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For legal advice, consult with a Bankruptcy Attorney who is knowledgeable with handling tax debt in bankruptcy.
- Some or all of your taxes may be dischargeable in bankruptcy.
- Only individual income taxes are dischargeable.
- The taxes must be from a return that was:
- Due more than 3 years ago
- Filed more than 2 years ago
- Any additional assessments or changes made more than 240 days ago
- The taxpayer is not guilty of tax evasion
- The tax return(s) was not fraudulent
Filing a bankruptcy stops the Internal Revenue Service Collections immediately. The Internal Revenue Service is notified via computer by the Federal Bankruptcy courts. If you have a Revenue Officer assigned to your case, you must provide them with your case number and chapter as soon as possible.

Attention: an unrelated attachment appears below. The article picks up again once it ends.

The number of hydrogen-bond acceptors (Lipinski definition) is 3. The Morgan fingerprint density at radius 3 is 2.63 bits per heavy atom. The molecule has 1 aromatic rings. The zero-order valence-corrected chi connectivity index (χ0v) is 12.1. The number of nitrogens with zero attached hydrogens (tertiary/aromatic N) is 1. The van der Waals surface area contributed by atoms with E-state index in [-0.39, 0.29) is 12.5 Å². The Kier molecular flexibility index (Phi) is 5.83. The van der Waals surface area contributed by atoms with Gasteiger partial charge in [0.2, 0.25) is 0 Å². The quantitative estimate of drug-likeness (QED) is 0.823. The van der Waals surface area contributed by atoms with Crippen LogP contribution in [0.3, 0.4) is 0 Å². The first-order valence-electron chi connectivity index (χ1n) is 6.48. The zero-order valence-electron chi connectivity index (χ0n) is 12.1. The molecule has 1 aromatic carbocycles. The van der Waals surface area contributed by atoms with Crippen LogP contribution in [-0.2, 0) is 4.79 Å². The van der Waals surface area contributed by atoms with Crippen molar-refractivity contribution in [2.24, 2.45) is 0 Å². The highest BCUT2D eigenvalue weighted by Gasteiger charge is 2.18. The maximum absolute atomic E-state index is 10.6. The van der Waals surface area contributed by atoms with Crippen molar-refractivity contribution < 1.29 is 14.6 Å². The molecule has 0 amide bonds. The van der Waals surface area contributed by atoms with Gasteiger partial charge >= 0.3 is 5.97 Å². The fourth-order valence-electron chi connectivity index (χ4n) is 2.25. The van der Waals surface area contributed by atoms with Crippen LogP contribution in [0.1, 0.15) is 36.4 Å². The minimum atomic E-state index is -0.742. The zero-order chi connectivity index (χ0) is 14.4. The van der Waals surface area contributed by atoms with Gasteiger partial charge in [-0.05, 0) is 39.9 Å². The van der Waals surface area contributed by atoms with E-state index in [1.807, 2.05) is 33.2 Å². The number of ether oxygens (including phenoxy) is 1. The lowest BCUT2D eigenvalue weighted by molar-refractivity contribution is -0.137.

If you own any property in which you have equity, the Internal Revenue Service may keep their tax lien and collection ability to the extent of the equity. e.g. if you owe the Internal Revenue Service $50,000 and you file a bankruptcy and you have a home with $10,000 equity (market value minus encumbrances); the Internal Revenue Service would be able to keep their lien in effect for the $10,000. Also the right to collect that $10,000 from you once you are out of the bankruptcy.
Exactly how all this works out depends on your particular circumstances and the bankruptcy chapter you file. See article on Bankruptcy and Tax Debts.
Consult with a Bankruptcy Attorney for exactly how bankruptcy may affect you.
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